Cloister Commentary, Day 51: “The Beguiled”

Having closely read my Day 50 commentary, Nicole broke out her very accurate imitation of What We Do in the Shadows‘ beguiling Nadja (played by Natasia Demetriou). It very nearly persuaded me to quit reading and get off the couch.

The chef needed no mimicry to entice me to dig in to the aloo gobi she prepared for Sunday dinner. Her excellence in the early stages of her exploration of Indian cuisine bodes poorly for me getting down to my high school graduation weight.

Trying Desperately to Stay Hip Department: Seriously, I do enjoy yute music, and yesterday I sampled and very much enjoyed the new Kehlani album, meaningfully titled It Was Good Until It Wasn’t–trials and tribulations, but the gal is tough. Some smart students from a 2018 Stephens class of mine insisted then that I listen to her work, and I’ve truly not ever been disappointed. Also delighting me was the current release by African supergroup Les Amazones d’Afrique, Amazones, which ranges across several textures and moods in dance music yet holds together exceptionally well. I would have experienced the surprise release by Bad Bunny, but my very new Bluetooth headphones were also bad: they broke. I was taking them off when the right “wing” just snapped in half. What does one do with broken headphones?

Watch Call the Midwife. I ain’t gonna tell you again.

Streaming for Shut-Ins:

Your turn.

Cloister Commentary, Day 45: “Snackery”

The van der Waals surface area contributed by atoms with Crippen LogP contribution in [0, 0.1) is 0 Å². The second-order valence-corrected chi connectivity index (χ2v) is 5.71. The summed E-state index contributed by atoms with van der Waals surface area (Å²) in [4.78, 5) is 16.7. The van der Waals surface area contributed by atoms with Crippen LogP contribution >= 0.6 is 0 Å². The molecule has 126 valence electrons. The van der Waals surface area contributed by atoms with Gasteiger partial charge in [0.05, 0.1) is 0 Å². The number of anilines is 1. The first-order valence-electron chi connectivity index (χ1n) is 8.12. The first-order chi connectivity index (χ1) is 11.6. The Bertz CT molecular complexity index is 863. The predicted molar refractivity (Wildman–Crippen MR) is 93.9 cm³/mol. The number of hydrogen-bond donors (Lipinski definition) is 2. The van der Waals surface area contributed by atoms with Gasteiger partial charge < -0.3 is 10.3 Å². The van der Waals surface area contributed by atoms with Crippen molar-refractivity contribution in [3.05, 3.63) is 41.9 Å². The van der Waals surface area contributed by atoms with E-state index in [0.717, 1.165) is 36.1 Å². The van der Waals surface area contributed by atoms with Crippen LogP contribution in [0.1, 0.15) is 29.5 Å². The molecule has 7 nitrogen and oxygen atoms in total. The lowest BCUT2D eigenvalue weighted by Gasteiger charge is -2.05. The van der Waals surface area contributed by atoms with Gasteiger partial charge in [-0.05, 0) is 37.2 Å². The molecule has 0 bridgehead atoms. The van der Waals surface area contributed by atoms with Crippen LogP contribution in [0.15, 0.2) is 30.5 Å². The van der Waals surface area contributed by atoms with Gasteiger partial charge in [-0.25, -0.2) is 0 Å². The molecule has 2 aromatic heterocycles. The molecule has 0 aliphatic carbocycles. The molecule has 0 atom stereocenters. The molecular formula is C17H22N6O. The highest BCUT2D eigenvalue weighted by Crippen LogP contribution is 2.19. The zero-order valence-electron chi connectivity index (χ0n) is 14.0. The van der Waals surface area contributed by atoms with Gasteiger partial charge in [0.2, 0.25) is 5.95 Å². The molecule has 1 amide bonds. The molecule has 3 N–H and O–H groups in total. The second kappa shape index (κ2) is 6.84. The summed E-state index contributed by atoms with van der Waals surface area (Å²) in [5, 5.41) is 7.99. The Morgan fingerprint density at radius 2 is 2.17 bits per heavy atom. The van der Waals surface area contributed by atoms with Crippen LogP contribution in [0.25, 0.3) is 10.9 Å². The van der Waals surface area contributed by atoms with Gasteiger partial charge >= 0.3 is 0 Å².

It was a terrific, peaceful Sunday. A segment on “CBS Sunday Morning” reminded me to ask my small band of readers a question of great importance: since I know all of you, like us, are snacking to beat the band, would you mind commenting with your go-to munchies? Nicole and I are about to turn into Geisha-brand wasabi-coated peas (we’re already like two peas in a pod), we cannot make a bag of Backer’s plain tater chips last more than a day (The Girl with The Golden Curls has her hooks in us), and I believe we’ve gone through five containers of Planter’s Cocktail Peanuts since mid-March. I am warning you: do not buy peanut butter creme Oreos. Don’t do it.

Apropos of nothing except maybe we caught the bug from a vintage concert broadcast Friday night on our favorite community radio station, WWOZ, we cranked up Louisiana music virtually all day long. It. Is. Balm. For. The. Soul. Roll call: Sidney Bechet, Beausoleil, Professor Longhair, Ricky “Shake For Ya Hood”B, Allen Toussaint and Wynton Marsalis (forgive me, but it was his Jelly Roll Morton album, and he can be charming).